Mechanisms also vary as to the degree of individual access to them. Under some conventions – eg the European Convention on Human Rights (as it currently exists) – individuals or states are permitted, subject to certain conditions, to take individual cases to the enforcement mechanisms; under most, however (eg the UN conventions), individual access is contingent on the acceptance of that right by the relevant state party, either by a declaration at the time of ratification or accession, or through ratification of or accession to an optional protocol to the convention. This is part of the evolution of international law over the last several decades. It has moved from a body of laws governing states to recognising the importance of individuals and their rights within the international legal framework.
The Universal Declaration of Human Rights, the International Covenant on Civil and Political Rights, and the International Covenant on Economic, Social and Cultural Rights are sometimes referred to as the international bill of rights.
The following are human rights mechanisms regarding the Africa region:
• African Charter on Human Rights and Peoples’ Rights
• African Charter on the Rights and Welfare of the child
• Maputo protocol
• International Criminal Court on Rwanda established in Arusha ( Tanzania ) following the 1994 Rwandan genocide.
This historic UN report tackling impunity in Congo describes ‘the systematic, methodical and premeditated nature of the attacks on the Hutus, which took place in all areas where the refugees had been tracked down’. The pursuit lasted months and, occasionally, humanitarian aid intended for them was deliberately blocked, notably in the eastern province, thus depriving them of things essential to their survival, the report said. The extent of the crimes and the large number of victims, probably in the several tens of thousands, are demonstrated by the numerous incidents detailed in the report. The extensive use of non-firearms, particularly hammers, and the systematic massacres of survivors after camps were taken prove that the number of deaths cannot be put down to the margins of war. Among the victims were mostly children, women, old and ill people. The report goes on to say that ‘the systematic and widespread attacks have a number of damning elements which, if proven before a competent court, could be described as crimes of genocide’.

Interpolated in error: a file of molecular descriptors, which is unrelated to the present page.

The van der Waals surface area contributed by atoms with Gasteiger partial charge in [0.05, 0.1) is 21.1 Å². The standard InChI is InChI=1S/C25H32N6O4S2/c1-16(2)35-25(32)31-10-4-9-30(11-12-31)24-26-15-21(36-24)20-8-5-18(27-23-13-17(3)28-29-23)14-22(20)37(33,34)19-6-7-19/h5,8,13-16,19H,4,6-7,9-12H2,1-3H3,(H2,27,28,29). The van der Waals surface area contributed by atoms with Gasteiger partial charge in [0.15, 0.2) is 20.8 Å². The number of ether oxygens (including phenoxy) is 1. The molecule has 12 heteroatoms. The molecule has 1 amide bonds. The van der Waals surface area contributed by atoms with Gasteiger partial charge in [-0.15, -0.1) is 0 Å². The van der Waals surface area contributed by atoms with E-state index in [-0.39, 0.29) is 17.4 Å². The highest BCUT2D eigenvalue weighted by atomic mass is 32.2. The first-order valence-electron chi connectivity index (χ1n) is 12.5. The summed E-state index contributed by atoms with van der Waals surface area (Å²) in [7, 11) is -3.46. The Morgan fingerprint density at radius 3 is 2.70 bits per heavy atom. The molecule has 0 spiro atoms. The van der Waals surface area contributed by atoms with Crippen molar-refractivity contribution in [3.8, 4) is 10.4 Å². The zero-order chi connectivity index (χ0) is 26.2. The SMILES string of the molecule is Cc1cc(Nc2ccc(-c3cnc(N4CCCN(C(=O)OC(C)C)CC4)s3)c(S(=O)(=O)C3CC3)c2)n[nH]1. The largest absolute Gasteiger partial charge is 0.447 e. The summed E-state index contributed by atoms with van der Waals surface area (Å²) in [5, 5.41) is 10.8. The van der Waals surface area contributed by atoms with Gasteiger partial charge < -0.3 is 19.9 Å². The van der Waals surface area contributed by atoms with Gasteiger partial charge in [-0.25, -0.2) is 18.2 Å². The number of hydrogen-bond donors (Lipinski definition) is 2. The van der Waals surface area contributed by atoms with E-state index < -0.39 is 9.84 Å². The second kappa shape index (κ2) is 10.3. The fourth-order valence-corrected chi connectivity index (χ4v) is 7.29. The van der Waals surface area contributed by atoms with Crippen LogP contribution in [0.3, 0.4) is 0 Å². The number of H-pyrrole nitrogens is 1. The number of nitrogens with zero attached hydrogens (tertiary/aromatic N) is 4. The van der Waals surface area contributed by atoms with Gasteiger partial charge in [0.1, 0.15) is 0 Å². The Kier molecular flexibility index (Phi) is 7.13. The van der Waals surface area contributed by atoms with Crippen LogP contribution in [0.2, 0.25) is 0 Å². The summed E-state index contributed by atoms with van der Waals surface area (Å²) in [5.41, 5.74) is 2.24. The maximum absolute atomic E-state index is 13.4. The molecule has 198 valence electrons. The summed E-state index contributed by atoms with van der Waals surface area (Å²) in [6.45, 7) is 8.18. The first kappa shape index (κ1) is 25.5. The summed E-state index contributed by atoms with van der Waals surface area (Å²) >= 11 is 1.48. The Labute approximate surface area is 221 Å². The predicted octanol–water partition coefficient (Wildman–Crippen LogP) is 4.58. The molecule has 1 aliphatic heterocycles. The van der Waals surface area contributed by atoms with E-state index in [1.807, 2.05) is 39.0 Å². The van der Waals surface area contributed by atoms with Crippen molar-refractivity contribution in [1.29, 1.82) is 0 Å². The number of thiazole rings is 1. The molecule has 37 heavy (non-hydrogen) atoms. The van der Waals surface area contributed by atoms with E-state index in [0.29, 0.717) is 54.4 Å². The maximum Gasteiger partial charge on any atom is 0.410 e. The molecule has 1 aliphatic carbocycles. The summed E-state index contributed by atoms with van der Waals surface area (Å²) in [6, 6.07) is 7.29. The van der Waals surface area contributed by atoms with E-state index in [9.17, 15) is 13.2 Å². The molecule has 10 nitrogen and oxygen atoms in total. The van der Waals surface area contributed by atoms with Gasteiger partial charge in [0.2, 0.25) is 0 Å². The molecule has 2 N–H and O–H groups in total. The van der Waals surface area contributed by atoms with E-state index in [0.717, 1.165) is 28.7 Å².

The UN also adds that while Kigali has permitted Hutus to return to Rwanda in large numbers, which did not ‘rule out the intention of destroying part of an ethnic group as such and thus committing a crime of genocide’, the Zairean army collapsed in the face of the invasion and Rwanda seized the opportunity to march across the country and overthrow the longstanding dictator, Mobutu Sese Seko. Laurent Kabila was installed as president. He promptly changed the name of the country to the Democratic Republic of Congo (DRC).
Rwanda invaded again in 1998 after accusing the new regime of continuing to support Hutu rebels. The following five years of war drew in armies from eight nations (Angola, Namibia, Zimbabwe and Chad on the side of the then Congolese government and Rwanda, Uganda and Burundi on the rebels’ side) as well as 21 rebel groups in a conflict that quickly descended into mass plunder of the DRC’s minerals as well as a new wave of war crimes.
The UN report accuses Angolan forces of using the cover of the war to attack refugees from Angola’s conflict-plagued Cabinda province who had fled to the DRC. Angola is accused of executing all those they suspected of colluding with their enemies. Angolan soldiers also raped and looted, the UN investigation said. The same accusations of war crimes and crimes against humanity are made by this UN report against Uganda, Burundi, Angola and Chad.
That is why it is imperative for the international community, especially the current British coalition government (ConDem government between the Tories and the Liberal Democrats) to ensure that these serious and shocking allegations of genocide, crimes against humanity and war crimes against Rwanda, Uganda, Burundi, Angola and Chad committed in the DRC are investigated through an International Criminal Court on DR Congo to be set up and supported by the world community for justice to be done. We need to tackle the culture of impunity worldwide as no one is above the law, thus no one is above international law. A case for the creation of an International Criminal Court on DR Congo to investigate, arrest suspects and bring the perpetrators of these horrible and horrendous crimes to justice is compelling. That is the way forward and I appeal to the international community to support this recommendation from the UN report as there is no peace without justice.
Jean-Roger Kaseki is Labour councillor for Tollington ward in the London Borough of Islington, works at the Human Rights and Social Justice Research Institute Associate/London Metropolitan University and Congolese for Labour Chair.
Contact: Tel: 07903 610 138, email: Jean.Kaseki@Islington.gov.uk